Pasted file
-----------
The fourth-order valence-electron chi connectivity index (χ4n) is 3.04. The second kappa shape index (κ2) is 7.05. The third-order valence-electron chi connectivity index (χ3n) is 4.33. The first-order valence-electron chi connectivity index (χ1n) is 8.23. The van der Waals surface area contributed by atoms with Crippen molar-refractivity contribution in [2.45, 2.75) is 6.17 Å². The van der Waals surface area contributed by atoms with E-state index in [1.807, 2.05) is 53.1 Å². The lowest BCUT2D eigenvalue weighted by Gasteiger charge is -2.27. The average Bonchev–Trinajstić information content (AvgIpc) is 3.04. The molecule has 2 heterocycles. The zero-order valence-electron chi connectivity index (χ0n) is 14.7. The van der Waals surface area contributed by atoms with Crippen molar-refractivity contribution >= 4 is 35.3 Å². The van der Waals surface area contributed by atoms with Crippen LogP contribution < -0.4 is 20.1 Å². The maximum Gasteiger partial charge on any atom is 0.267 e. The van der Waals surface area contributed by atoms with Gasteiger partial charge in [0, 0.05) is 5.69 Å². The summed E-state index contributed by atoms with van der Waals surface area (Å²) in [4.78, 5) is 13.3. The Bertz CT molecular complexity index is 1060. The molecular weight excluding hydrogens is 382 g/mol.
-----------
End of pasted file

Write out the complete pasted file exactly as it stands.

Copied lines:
The fourth-order valence-electron chi connectivity index (χ4n) is 3.04. The second kappa shape index (κ2) is 7.05. The third-order valence-electron chi connectivity index (χ3n) is 4.33. The first-order valence-electron chi connectivity index (χ1n) is 8.23. The van der Waals surface area contributed by atoms with Crippen molar-refractivity contribution in [2.45, 2.75) is 6.17 Å². The van der Waals surface area contributed by atoms with E-state index in [1.807, 2.05) is 53.1 Å². The lowest BCUT2D eigenvalue weighted by Gasteiger charge is -2.27. The average Bonchev–Trinajstić information content (AvgIpc) is 3.04. The molecule has 2 heterocycles. The zero-order valence-electron chi connectivity index (χ0n) is 14.7. The van der Waals surface area contributed by atoms with Crippen molar-refractivity contribution >= 4 is 35.3 Å². The van der Waals surface area contributed by atoms with Crippen LogP contribution < -0.4 is 20.1 Å². The maximum Gasteiger partial charge on any atom is 0.267 e. The van der Waals surface area contributed by atoms with Gasteiger partial charge in [0, 0.05) is 5.69 Å². The summed E-state index contributed by atoms with van der Waals surface area (Å²) in [4.78, 5) is 13.3. The Bertz CT molecular complexity index is 1060. The molecular weight excluding hydrogens is 382 g/mol.